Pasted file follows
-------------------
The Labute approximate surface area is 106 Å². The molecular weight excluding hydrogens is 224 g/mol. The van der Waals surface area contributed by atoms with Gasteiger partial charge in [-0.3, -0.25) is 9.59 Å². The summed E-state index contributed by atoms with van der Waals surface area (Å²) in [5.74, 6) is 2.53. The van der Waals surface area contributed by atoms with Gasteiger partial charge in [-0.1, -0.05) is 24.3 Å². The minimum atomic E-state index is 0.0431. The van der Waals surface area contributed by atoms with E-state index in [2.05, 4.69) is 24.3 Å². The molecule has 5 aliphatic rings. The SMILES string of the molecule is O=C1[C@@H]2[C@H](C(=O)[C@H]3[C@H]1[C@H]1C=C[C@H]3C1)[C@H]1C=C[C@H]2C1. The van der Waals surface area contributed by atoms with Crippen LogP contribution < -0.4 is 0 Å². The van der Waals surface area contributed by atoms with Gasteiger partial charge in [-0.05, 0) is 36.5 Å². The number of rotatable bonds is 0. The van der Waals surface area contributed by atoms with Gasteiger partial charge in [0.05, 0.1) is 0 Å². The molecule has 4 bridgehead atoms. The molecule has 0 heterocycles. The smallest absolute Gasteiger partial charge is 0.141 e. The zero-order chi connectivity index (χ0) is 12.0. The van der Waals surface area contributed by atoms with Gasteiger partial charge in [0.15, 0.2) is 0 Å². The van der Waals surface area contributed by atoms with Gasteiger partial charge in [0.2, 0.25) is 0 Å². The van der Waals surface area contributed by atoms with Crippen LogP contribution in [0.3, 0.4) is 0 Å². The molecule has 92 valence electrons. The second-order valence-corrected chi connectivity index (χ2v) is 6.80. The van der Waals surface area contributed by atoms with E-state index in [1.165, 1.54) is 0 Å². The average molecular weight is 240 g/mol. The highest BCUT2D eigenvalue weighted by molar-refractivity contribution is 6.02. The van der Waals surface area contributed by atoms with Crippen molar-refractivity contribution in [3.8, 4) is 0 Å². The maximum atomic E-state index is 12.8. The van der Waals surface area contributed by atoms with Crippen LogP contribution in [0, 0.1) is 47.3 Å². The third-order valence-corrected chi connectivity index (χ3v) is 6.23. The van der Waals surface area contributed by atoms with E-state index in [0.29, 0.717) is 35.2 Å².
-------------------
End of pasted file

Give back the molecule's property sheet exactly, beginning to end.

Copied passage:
The Labute approximate surface area is 106 Å². The molecular weight excluding hydrogens is 224 g/mol. The van der Waals surface area contributed by atoms with Gasteiger partial charge in [-0.3, -0.25) is 9.59 Å². The summed E-state index contributed by atoms with van der Waals surface area (Å²) in [5.74, 6) is 2.53. The van der Waals surface area contributed by atoms with Gasteiger partial charge in [-0.1, -0.05) is 24.3 Å². The minimum atomic E-state index is 0.0431. The van der Waals surface area contributed by atoms with E-state index in [2.05, 4.69) is 24.3 Å². The molecule has 5 aliphatic rings. The SMILES string of the molecule is O=C1[C@@H]2[C@H](C(=O)[C@H]3[C@H]1[C@H]1C=C[C@H]3C1)[C@H]1C=C[C@H]2C1. The van der Waals surface area contributed by atoms with Crippen LogP contribution < -0.4 is 0 Å². The van der Waals surface area contributed by atoms with Gasteiger partial charge in [-0.05, 0) is 36.5 Å². The number of rotatable bonds is 0. The van der Waals surface area contributed by atoms with Gasteiger partial charge in [0.05, 0.1) is 0 Å². The molecule has 4 bridgehead atoms. The molecule has 0 heterocycles. The smallest absolute Gasteiger partial charge is 0.141 e. The zero-order chi connectivity index (χ0) is 12.0. The van der Waals surface area contributed by atoms with Gasteiger partial charge in [0.15, 0.2) is 0 Å². The van der Waals surface area contributed by atoms with Gasteiger partial charge in [0.2, 0.25) is 0 Å². The van der Waals surface area contributed by atoms with Crippen LogP contribution in [0.3, 0.4) is 0 Å². The molecule has 92 valence electrons. The second-order valence-corrected chi connectivity index (χ2v) is 6.80. The van der Waals surface area contributed by atoms with E-state index in [1.165, 1.54) is 0 Å². The average molecular weight is 240 g/mol. The highest BCUT2D eigenvalue weighted by molar-refractivity contribution is 6.02. The van der Waals surface area contributed by atoms with Crippen molar-refractivity contribution in [3.8, 4) is 0 Å². The maximum atomic E-state index is 12.8. The van der Waals surface area contributed by atoms with Crippen LogP contribution in [0, 0.1) is 47.3 Å². The third-order valence-corrected chi connectivity index (χ3v) is 6.23. The van der Waals surface area contributed by atoms with E-state index in [0.29, 0.717) is 35.2 Å².